The Upper Current River, from Montauk State Park to Two Rivers, where the Jacks Fork joins the Current, is probably the most-loved float river in the state, and the summer weekend crowds prove it. For the best experience minus the crowds, try to go on weekdays or in the off-season; you’ll often have the river almost to yourself. The same holds true for the Jacks Fork, a tributary of the Current.
If you’re looking for a scenic river with a wilderness feel to it, the Jacks Fork is the river for you. The narrow upper section is lined with tall limestone bluffs, sometimes on both sides of the river, almost like a canyon, making it susceptible to flash flooding. The limited access for the upper 30 miles makes it the most primitive river in the region.
The crystal-clear Jacks Fork and Current rivers are dotted with springs, which keep the water about 60 degrees year-round. Perhaps the most beautiful spring is Blue Spring on the Current. It was called Spring of the Summer Sky by the Native Americans because of its intensely blue water.
Alley Spring with its landmark red mill is probably the most photographed site in the state. Big Spring’s daily flow averages 286 million gallons, making it Missouri’s largest freshwater spring and one of the largest in the United States.
There are caves all along the riverways. The biggest is Jam Up Cave, on the upper Jacks Fork, accessible only by river. The entrance, an arch 80 feet high and 100 feet wide, is visible from the river. Round Spring Cave is much easier to access, and park rangers lead lantern tours during the summer.
Devil’s Well is a deep, dark, scary sinkhole containing a huge underground lake.
There’s a lot of history within the riverways. People of all ages enjoy the chance to ride an old-fashioned river ferry at the Akers Ferry crossing on the upper Current. The historic cabin at Pulltite Spring is an echo of the past, as are the ruins of Welch Hospital at Welch Spring.
The picture-postcard red Alley Mill is open seasonally for tours. Hikers on the Ozark Trail can view the old Klepzig Mill not far from the shut-ins at Rocky Falls. Missouri’s newly restored elk herd is nearby at Peck Ranch.
Eminence is famous for its cross-country trail rides. There are miles of horseback trails through the area and thousands of riders participate in annual trail ride events. You might even see some of Shannon County’s famous wild horses as you float the Jacks Fork or drive the back roads.
Our Neighbor to the South
The Buffalo National River in northern Arkansas protects 135 miles of the 151-mile river that flows from high in the Boston Mountains to its confluence with the White River, descending almost 2,000 feet along the way.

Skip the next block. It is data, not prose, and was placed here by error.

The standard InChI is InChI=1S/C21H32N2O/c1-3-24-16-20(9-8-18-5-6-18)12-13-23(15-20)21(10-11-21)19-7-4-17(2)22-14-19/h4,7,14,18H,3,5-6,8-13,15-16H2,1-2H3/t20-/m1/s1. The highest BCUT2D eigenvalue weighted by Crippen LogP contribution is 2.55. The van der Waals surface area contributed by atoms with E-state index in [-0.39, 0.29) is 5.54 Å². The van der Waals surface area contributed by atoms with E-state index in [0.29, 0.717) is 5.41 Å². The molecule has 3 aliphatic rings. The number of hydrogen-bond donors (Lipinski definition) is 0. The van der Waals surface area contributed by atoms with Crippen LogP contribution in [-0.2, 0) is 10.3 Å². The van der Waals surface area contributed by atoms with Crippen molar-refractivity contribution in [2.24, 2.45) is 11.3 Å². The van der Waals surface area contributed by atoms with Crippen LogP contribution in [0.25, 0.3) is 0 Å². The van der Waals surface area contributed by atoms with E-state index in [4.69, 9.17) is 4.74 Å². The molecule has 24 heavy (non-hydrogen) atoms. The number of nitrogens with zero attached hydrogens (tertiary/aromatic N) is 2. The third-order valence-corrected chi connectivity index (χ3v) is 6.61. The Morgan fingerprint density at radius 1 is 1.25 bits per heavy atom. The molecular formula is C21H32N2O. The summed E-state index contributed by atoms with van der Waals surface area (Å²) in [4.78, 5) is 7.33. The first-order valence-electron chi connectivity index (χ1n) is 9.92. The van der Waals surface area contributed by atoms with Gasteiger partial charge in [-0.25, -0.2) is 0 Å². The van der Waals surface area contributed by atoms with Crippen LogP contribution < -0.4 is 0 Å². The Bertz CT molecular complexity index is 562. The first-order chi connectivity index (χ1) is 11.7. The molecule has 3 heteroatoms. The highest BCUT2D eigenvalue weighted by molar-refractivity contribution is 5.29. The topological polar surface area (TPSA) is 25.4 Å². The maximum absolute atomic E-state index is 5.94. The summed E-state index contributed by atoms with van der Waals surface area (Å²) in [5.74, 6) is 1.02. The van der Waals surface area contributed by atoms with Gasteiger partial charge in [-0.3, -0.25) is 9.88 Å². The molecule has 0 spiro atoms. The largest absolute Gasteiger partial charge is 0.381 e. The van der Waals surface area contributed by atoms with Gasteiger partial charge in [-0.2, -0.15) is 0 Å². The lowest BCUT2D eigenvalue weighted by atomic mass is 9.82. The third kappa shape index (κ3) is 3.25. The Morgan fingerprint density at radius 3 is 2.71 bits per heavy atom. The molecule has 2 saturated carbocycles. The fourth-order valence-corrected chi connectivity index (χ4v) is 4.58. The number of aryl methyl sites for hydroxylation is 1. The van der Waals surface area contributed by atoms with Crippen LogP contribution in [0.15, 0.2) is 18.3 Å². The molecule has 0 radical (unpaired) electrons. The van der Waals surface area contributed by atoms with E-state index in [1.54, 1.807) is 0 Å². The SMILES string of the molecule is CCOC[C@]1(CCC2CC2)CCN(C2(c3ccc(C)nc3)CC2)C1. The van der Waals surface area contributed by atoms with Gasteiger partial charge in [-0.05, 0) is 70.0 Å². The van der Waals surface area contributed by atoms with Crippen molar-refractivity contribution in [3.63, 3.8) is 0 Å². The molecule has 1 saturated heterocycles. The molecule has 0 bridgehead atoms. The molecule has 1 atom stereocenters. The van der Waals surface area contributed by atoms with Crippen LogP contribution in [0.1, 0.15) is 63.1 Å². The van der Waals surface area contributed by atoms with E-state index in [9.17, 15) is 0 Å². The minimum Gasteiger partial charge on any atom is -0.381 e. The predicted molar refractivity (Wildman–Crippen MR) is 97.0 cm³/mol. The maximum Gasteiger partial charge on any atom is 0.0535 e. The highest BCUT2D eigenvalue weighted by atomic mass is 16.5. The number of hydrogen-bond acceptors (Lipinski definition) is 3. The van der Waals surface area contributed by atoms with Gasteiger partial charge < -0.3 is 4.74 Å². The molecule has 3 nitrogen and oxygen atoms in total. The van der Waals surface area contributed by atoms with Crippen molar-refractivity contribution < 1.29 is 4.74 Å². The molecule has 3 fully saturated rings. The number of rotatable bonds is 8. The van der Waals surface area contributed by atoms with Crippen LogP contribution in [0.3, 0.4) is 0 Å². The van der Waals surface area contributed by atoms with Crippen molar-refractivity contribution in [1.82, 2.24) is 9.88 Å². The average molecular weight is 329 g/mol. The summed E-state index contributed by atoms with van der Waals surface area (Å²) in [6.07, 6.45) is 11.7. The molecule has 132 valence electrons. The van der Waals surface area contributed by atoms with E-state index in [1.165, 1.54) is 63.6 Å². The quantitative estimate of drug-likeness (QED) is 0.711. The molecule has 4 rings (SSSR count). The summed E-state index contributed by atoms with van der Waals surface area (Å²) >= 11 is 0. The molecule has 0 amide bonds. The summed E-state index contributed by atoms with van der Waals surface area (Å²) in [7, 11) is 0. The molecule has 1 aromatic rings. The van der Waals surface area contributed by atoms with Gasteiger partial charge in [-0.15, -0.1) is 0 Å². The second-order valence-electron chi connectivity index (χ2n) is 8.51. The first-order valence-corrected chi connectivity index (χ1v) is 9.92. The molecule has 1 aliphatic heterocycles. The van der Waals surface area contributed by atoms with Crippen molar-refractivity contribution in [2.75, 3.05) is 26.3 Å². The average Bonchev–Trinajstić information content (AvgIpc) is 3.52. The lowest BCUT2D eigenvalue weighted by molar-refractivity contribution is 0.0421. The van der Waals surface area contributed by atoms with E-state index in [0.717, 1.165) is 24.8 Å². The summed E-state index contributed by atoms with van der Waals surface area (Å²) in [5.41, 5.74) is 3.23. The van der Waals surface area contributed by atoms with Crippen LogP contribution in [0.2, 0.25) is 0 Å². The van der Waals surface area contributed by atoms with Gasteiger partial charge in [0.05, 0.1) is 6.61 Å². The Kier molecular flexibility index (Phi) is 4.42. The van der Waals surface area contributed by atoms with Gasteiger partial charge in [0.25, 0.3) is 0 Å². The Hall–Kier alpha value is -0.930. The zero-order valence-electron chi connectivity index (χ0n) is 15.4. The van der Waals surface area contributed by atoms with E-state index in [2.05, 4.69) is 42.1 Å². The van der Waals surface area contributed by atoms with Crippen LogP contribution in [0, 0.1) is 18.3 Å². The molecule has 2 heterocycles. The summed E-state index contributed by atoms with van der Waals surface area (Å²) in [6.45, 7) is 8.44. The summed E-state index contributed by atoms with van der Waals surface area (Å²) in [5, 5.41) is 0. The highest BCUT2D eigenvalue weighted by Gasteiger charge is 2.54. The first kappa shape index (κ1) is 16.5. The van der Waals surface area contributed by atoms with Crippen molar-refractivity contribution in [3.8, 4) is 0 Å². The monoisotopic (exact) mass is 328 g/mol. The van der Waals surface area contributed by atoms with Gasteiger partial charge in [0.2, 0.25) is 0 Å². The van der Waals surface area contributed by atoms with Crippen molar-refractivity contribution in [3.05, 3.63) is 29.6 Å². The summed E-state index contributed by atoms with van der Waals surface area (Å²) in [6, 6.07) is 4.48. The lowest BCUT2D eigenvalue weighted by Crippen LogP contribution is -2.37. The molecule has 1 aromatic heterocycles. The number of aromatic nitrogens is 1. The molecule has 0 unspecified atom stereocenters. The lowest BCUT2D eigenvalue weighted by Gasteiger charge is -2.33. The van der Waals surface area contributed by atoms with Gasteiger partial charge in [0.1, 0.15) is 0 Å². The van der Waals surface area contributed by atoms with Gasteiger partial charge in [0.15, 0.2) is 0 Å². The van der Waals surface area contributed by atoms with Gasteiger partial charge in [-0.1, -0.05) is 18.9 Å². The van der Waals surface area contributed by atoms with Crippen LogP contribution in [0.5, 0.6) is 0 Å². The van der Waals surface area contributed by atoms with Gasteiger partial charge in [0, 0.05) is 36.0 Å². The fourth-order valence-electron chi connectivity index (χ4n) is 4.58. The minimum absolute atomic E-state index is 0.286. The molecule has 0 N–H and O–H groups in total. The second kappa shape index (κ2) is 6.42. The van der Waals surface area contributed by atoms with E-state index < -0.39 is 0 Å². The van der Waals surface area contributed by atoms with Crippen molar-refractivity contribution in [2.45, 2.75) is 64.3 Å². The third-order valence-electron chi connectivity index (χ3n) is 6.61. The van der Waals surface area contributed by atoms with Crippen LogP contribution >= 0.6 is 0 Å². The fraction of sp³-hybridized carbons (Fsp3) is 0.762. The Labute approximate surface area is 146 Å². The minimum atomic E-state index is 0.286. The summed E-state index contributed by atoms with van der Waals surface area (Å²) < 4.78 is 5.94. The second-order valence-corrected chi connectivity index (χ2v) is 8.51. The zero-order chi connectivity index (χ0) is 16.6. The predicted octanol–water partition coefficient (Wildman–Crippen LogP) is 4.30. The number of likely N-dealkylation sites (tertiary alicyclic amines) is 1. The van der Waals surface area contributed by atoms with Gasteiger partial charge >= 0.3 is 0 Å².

The Buffalo is generally divided into three sections for recreation purposes — upper, middle and lower. Typically, the float season begins in spring with plenty of water to float the upper section on down. Spring rains produce whitewater rapids in the challenging upper section. As the season progresses and the river level drops, the floating options move downstream.
Because the Buffalo is mostly rainfall dependent, it’s a good idea to check with local outfitters for current conditions in the section you want to float or fish. Weekdays are best for fishermen and floaters who want to avoid crowds.
Although floating and fishing are key attractions of the river park, there are plenty of other things to do.
Hiking is exceptional, with more than 100 miles of maintained trails leading to scenic bluffs and vistas along the river and in the surrounding forest. Hiking is especially popular from November through March. Camping, backpacking and horseback riding are other favorite activities.
The Buffalo also is well known for the restored elk herd near Ponca. The elk are a major tourist draw throughout the year, but especially in October and November in Boxley Valley and at the Elk Festival in Jasper in June. The Ponca Elk Education Center sponsors the Color Fest in Ponca each October (Oct. 18-19 this year). Be sure to allow time for a scenic drive on Highway 7, especially at the height of the fall foliage.
The national park also preserves the cultural history of the Buffalo River and its peoples. From village sites and bluff shelters of the early Mississippian and Osage Indians to the cabins of pioneer farmers and the ruins of a mining district to its CCC legacy, the park captures the heritage of this section of the Arkansas Ozarks.
Even today, it is, as described by the NPS, “an island of time and space,” a valley where turn-of-the-century lifestyles and landscapes still exist. In Boxley Valley, traditional farming continues. The Parker-Hickman Farmstead in Erbie and the Collier Homestead at Tyler Bend illustrate the lives of the early settlers.
The ghost town at Rush Historic District gives a glimpse of the zinc mining boom-and-bust of the area.
Before You Go . . .
For more information about Ozark National Scenic Riverways, visit www.nps.gov/ozar or contact park headquarters at P.O. Box 490, Van Buren, MO 63965; 573-323-4236.
For more information about the Buffalo National River, go to http://www.nps.gov/buff or contact park headquarters at 402 North Walnut, Suite 136, Harrison, AR 72601, 870-365-2700.